Frank Robinson for Milt Pappas

One of Baseball’s Most Lopsided Trades

By guest blogger, baseball historian and author

Gary Livacari

I have recently written about many of the lopsided trades in Major League Baseball history. Today, I would like to highlight the December 9, 1965 trade of the great slugger, Frank Robinson, from the Reds to the Orioles for Milt Pappas, Jack Baldshun, and Dick Simpson. The trade is generally regarded as one of the worst in baseball history, especially considering that Robinson was only 30 years old and appeared to have many productive years ahead of him. The skeptics were proven right: he did indeed have many productive years ahead of him!

Reds’ GM Bill DeWitt, the architect of the trade, attempted to downplay the fiasco by famously referring to Robinson as “not a young 30.” Outrage over the deal made it difficult for Milt Pappas to adjust to his new team, and he was traded out of town after only three seasons.

Frank’s great 1966 Triple Crown season, one of the best individual offensive seasons ever, immediately followed this ill-advised swap. It’s actually frightening to speculate just how good the “Big Red Machine” of the early 1970s would have been if this deal had never been made.

Frank Robinson’s Career Stats Are Staggering

Check out these numbers!

Frank Robinson played for five teams from 1956 to 1976 and is the only player to win league MVP honors in both the National League and American League. Over his 21 seasons in the majors, Robby compiled a .294 batting average, with 2943 hits, 1829 runs, 528 doubles, 72 triples, 588 home runs (currently tenth all-time), 1812 RBIs, .389 OBP, .537 slugging average, and a 154 career OPS+ (100 being the major league average).

Other career highlights include: 14-time All-Star, Triple Crown winner (1966), two World Series championships (1966 and 1970), World Series MVP (1966), Rookie of the Year (1956), and All-Star Game MVP (1971).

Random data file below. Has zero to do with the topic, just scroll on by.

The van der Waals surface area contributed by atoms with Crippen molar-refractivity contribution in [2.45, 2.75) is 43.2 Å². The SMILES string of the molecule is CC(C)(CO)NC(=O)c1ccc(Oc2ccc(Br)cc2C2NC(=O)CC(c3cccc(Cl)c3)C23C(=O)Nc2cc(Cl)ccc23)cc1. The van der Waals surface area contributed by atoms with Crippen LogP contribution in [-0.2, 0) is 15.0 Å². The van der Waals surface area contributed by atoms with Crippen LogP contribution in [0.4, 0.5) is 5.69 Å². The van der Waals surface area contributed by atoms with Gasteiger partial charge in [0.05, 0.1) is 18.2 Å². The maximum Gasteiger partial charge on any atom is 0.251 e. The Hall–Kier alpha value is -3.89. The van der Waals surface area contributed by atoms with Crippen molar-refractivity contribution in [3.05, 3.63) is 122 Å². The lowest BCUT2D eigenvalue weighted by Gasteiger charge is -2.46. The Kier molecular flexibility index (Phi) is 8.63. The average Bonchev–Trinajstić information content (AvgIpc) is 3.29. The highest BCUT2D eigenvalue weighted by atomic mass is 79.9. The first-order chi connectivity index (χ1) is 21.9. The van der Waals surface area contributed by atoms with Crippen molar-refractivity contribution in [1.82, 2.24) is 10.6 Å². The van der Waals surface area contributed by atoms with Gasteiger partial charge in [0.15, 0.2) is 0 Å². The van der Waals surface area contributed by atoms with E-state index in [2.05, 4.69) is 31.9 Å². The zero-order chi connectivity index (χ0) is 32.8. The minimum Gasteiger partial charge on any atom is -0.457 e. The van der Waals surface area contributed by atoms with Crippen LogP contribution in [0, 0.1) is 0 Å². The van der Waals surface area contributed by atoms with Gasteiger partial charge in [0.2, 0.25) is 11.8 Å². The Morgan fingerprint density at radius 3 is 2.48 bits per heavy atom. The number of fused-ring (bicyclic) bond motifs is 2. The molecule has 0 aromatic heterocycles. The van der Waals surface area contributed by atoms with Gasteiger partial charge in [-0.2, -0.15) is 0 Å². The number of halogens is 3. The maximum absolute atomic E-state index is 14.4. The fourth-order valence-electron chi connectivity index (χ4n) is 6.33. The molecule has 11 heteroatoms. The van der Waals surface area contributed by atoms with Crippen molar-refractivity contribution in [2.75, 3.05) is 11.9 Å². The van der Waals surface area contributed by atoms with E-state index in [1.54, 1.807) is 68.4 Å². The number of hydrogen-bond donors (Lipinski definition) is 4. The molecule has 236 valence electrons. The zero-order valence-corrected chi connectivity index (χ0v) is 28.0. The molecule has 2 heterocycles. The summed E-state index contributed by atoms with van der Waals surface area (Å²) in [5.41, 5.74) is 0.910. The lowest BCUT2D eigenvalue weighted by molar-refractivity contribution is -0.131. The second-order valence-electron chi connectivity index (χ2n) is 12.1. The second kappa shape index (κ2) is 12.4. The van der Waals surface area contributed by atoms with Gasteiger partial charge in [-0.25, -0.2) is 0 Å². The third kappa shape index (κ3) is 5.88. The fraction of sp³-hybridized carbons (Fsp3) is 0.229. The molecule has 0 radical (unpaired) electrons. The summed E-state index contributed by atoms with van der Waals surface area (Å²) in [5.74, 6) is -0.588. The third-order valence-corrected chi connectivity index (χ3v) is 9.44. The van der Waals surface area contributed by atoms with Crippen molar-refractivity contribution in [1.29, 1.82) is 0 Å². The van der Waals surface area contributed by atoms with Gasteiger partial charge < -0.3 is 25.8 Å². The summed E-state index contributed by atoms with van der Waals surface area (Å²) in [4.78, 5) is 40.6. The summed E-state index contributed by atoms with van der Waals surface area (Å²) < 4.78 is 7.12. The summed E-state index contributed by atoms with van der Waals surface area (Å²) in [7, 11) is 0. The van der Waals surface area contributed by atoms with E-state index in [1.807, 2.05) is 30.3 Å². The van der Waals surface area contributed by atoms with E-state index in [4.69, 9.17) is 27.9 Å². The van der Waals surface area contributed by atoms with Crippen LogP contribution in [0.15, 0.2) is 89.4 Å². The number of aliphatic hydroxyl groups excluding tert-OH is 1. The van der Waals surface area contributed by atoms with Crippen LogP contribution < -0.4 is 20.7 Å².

In his rookie year, 1956, he tied the rookie record of 38 home runs and received Rookie of the Year honors. Although the Reds won the National League pennant in 1961 and Frank won his first MVP that year, he had arguably an even better offensive year in

1962 when he hit .342 with 39 home runs, 51 doubles, 208 hits, 136 RBIs, and 134 runs. It’s hard to understand how a player of this caliber could soon end up on the “trading block,” but that’s exactly what happened a couple years later.

Frank Robinson’s Great 1966 Season

In Robinson’s first year in Baltimore, following the 1965 trade, all he did was win the Triple Crown, leading the American League with a .316 batting average, 49 home runs, and 122 RBIs. But that hardly tells the story of this remarkable season. He led the American League in virtually every offensive category: 122 runs, .410 on-base percentage, 367 total bases, an incredible .637 slugging average, 1.047 OPS, and a Ruthian 198 OPS+. It was definitely a season for the record books.

With Frank Robinson leading the way, the Orioles went on to win the 1966 pennant and World Series, and Frank was named the World Series MVP. In the Orioles’ four-game sweep of the defending champion Los Angeles Dodgers, Robinson hit two home runs, the first in Game One, which Baltimore won 5–2; and the second in Game Four, the only run of the game in a 1–0 series-clinching victory. Both home runs were hit off Don Drysdale.

A True Baseball Pioneer

Following his playing career, Frank managed for 16 seasons in the majors for the Indians, Giants, Orioles, and Expos/Nationals, and was named American League Manager of the Year in 1989. A truly historic baseball pioneer, he became the game’s first black manager when he took the Indians’ helm in 1975. 

Milt Pappas Was a Fine Pitcher

Although there’s no doubt that the Orioles got the better end of this deal, what’s often overlooked is that Milt Pappas was a fine pitcher with a 17-year Big League career (1957-1973) during which he went 209-164 (.560), with a 3.40 ERA. Prior to the trade, he had spent nine seasons with the Orioles, posting an outstanding 110-74, 3.24 ERA record. His tenure in Cincinnati was short-lived, but he still had some productive years ahead of him. After three mediocre seasons with the Braves, he had four solid years with the Cubs, going 51-41, 3.33 ERA. It’s a shame that most baseball historians remember Milt for being on the wrong side of this Bill DeWitt orchestrated trade. He deserves much better.

So today, we’re glad to shine our baseball spotlight on one of the game’s all-time greats, Frank Robinson, as we recall a lopsided trade that definitely went the Orioles’ way. Frank’s #20 has been retired by both the Reds and the Orioles. He received his well-deserved plaque in Cooperstown in 1982. Frank passed away on February 7, 2019.

Great thanks to Gary

Visit his website:

http://www.baseballhistorycomesalive.com

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